It was hot -- it's always hot in Cuba in the spring -- but there was a godsend breeze that cut the humidity, or at least moved it around, drawing a lacy scrim of cirrus over the moon and stars. We sped past gloomy courtyard tenements, glimpsed through narrow doorways that were like the mouths of caves; past the faded high-rise that had been the brand-new Havana Hilton before Fidel Castro rode into town and christened it the Habana Libre, the "Free Havana"; past midcentury cabarets and cinemas with neon signs in jewellike colors, script written in rubies and emeralds. We skirted the Colón cemetery, Havana's walled necropolis, with its rococo crypts and tombs where the Triumph of the Revolution had never been announced and the rich were eternally rich. We crossed the little Almendares River, high above its narrow gorge, and careened into the genteel, shabby sprawl of a desirable neighborhood called Buenavista, whose state of decline said a lot about the nature of desire in contemporary Cuba. It was a fast trip down empty boulevards -- few Cubans have the government's permission to own cars, much less the money to buy them, and gasoline is too expensive to burn on short trips around town. Even at night people wait for the bus, and when the bus doesn't come they try to thumb rides, and when all else fails they give up and walk, half-seen figures making their way along sidewalks and medians. The night is dark in Havana, much darker than first-world night. Streetlights are anemic and few, homes sparingly lit and often shuttered. Nobody seems to sleep so there are always focal points that blaze with light and motion, but to move from one to another is to speed through a ghostly void, an emptiness peopled by shadows.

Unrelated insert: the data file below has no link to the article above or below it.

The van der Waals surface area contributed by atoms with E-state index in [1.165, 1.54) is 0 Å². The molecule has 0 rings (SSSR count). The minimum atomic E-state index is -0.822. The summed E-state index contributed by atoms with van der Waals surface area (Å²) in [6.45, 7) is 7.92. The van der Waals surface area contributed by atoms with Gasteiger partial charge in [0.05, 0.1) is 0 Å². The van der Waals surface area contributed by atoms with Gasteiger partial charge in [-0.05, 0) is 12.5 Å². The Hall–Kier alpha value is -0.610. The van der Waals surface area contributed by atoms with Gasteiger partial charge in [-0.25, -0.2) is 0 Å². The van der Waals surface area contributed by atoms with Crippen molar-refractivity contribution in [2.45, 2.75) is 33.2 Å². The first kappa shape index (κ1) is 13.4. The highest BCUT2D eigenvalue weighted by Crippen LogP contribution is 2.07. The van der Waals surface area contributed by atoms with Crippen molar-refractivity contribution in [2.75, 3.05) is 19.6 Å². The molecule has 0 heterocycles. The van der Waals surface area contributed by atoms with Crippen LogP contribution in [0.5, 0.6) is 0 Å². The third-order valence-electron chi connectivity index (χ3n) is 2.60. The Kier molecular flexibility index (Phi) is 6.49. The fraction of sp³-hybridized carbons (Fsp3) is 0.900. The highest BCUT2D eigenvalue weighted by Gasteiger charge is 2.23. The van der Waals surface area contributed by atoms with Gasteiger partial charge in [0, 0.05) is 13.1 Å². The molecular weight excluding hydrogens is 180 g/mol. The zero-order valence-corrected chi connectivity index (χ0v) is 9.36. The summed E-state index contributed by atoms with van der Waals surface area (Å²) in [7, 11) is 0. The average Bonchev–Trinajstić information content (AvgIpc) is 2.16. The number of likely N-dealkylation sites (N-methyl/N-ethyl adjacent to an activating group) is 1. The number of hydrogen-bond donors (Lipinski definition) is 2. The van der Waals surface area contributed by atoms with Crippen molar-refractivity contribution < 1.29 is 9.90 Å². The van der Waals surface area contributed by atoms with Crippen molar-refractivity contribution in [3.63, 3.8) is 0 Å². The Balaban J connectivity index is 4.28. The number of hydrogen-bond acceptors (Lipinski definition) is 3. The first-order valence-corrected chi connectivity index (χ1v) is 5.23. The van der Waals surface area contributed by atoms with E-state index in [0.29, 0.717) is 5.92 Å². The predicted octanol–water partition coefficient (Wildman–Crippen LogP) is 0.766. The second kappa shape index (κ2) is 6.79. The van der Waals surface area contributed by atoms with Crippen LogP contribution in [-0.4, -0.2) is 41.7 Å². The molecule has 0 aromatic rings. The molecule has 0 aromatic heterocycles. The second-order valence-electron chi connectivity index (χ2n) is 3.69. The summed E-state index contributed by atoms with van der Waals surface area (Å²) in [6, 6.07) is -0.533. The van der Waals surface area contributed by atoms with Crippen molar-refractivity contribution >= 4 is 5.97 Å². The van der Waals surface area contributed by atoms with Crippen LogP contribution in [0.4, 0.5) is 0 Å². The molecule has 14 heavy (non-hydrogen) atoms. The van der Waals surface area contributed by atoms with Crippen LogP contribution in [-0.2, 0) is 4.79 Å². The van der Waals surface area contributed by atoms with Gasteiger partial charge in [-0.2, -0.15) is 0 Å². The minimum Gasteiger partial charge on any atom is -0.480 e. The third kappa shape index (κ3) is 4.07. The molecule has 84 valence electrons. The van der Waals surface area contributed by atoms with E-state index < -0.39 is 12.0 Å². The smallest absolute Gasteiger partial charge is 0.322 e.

"We're going to the Tropical," the driver said as we crossed the bridge.

"Correct."

"Not the Tropicana."

"Correct."

"The Tropi-cal, right?"